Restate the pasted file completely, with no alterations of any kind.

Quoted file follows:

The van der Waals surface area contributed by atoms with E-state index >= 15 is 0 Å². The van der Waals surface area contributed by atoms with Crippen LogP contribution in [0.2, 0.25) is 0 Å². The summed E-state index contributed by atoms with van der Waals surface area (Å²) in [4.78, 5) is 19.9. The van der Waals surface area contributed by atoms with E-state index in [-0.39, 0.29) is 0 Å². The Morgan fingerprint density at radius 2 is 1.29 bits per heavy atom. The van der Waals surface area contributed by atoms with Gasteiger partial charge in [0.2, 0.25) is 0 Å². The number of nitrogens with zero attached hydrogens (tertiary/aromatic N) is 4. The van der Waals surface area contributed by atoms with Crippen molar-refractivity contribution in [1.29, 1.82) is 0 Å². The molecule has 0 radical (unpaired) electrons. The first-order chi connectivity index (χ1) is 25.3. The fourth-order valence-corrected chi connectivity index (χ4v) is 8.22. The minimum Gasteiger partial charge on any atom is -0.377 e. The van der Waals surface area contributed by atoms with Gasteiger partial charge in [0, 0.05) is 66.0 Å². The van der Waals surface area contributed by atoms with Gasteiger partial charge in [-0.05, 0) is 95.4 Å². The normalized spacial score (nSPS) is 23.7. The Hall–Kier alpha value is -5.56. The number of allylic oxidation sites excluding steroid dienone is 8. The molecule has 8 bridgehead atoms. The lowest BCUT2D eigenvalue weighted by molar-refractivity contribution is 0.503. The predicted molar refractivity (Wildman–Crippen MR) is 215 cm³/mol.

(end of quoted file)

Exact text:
The van der Waals surface area contributed by atoms with E-state index >= 15 is 0 Å². The van der Waals surface area contributed by atoms with Crippen LogP contribution in [0.2, 0.25) is 0 Å². The summed E-state index contributed by atoms with van der Waals surface area (Å²) in [4.78, 5) is 19.9. The van der Waals surface area contributed by atoms with E-state index in [-0.39, 0.29) is 0 Å². The Morgan fingerprint density at radius 2 is 1.29 bits per heavy atom. The van der Waals surface area contributed by atoms with Gasteiger partial charge in [0.2, 0.25) is 0 Å². The number of nitrogens with zero attached hydrogens (tertiary/aromatic N) is 4. The van der Waals surface area contributed by atoms with Crippen molar-refractivity contribution in [1.29, 1.82) is 0 Å². The molecule has 0 radical (unpaired) electrons. The first-order chi connectivity index (χ1) is 25.3. The fourth-order valence-corrected chi connectivity index (χ4v) is 8.22. The minimum Gasteiger partial charge on any atom is -0.377 e. The van der Waals surface area contributed by atoms with Gasteiger partial charge in [0, 0.05) is 66.0 Å². The van der Waals surface area contributed by atoms with Gasteiger partial charge in [-0.05, 0) is 95.4 Å². The normalized spacial score (nSPS) is 23.7. The Hall–Kier alpha value is -5.56. The number of allylic oxidation sites excluding steroid dienone is 8. The molecule has 8 bridgehead atoms. The lowest BCUT2D eigenvalue weighted by molar-refractivity contribution is 0.503. The predicted molar refractivity (Wildman–Crippen MR) is 215 cm³/mol.